If you’ve spent much time at all browsing around for a new spring assisted knife, then you’ve probably seen lots of names of different technologies thrown around, like SpeedSafe or OutBurst, but you might not know what they are exactly. Even if you know what these technologies basically are, it’s easy to get them mixed up and to forget which assisted opening technology goes with which company.
I thought it might be useful to break down some of the more common assisted opening mechanisms to help you visualize which companies invented which mechanisms. If you don’t see a particular mechanism listed below, I probably couldn’t find much information about it online. At the bottom of this post I did list some of the mechanisms that I couldn’t find much information on but that are clearly claimed by companies.
Assisted Opening Mechanisms
SOG Assisted Technology (S.A.T.)
S.A.T. is used in SOG’s stellar spring-assisted knives. In SOG’s words, this technology “works through the balance of opposing high-tension coil springs. As you initiate the opening action, the force propelling your blade open becomes greater than the force keeping it closed.” Once the blade opens far enough, the blade deploys with automatic-like action.
You’ve probably seen Ken Onion’s custom knives in addition to his designs that have been produced by big-name brands like Kershaw and CRKT, but he also originally designed Kershaw’s SpeedSafe mechanism. Who knew? The SpeedSafe mechanism utilizes a torsion bar to deploy the blade.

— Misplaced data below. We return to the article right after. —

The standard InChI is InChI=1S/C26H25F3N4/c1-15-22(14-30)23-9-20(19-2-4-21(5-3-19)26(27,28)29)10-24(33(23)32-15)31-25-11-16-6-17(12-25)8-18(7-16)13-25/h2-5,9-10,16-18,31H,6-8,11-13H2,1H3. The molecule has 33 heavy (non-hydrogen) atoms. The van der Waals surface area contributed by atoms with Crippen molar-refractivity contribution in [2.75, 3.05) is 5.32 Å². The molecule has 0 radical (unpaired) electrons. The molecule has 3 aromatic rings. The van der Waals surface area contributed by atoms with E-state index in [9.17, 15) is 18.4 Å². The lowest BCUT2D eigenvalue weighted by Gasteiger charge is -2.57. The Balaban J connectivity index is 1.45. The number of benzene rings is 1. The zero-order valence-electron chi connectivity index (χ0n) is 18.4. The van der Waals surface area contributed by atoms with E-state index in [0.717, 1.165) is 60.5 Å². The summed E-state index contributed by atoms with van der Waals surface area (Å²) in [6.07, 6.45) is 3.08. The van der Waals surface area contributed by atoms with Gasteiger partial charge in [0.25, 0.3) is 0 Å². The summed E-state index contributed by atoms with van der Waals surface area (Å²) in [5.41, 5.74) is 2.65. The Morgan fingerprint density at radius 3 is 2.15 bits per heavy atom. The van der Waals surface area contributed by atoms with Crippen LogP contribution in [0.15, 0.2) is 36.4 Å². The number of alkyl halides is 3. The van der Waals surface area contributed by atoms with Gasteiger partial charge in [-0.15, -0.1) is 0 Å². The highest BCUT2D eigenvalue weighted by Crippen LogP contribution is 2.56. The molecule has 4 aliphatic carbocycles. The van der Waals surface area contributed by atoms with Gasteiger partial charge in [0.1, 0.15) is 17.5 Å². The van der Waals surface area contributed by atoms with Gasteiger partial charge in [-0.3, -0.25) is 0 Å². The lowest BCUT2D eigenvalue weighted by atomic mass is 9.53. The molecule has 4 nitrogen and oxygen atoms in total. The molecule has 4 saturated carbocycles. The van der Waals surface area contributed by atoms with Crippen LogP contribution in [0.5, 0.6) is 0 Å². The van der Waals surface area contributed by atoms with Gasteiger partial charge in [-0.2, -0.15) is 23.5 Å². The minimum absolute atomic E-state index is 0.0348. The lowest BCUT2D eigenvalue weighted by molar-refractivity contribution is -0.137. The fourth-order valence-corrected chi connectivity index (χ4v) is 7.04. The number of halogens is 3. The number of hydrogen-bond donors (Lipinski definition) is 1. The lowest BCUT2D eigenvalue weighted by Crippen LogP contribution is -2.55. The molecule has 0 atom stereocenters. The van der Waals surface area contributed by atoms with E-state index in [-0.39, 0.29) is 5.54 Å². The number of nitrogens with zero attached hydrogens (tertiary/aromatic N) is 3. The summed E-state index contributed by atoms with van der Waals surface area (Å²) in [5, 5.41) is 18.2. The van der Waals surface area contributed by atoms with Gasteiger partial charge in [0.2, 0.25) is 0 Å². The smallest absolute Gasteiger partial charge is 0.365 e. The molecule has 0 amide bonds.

CRKT’s OutBurst opening mechanism deploys the blade once it has been opened at least 20-30° with the help of the thumb studs. In CRKT’s words, “A long torsion bar engages a cam on the internal portion of the blade. The cam is ground so that when the blade is closed, the spring provides bias to keep it closed.”
Benchmade’s Nitrous assisted mechanism uses two torsion bars that extend the length of the handle liners. The torsion bars are securely stationed in place with the help of the tang of the blade. Once the blade is opened far enough, torsion bars take over and deploy the blade. The Nitrous system requires the blade to be opened slightly further than other systems (at least 30°), which Benchmade says gives user added control when using the knife.
(From what I’ve seen, it looks like H&K also uses the Nitrous assisted opening system.)
Additional Assisted Opening Mechanisms
Buck – ASAP Opening Technology
Camillus – Robo Power
Gerber – Forward Action Spring Technology (F.A.S.T.)
Smith & Wesson – M.A.G.I.C.
These are the more common spring assisted mechanisms I found, but that doesn’t mean that others don’t exist. Many of these technologies are very similar to each other with slight differences, but they all work extremely well. Spring assisted technologies are great because they match the speed of automatics, but they are typically legal in more areas than automatic knives. Do you have a favorite assisted opening mechanism? Tell us all about it in the comments section below!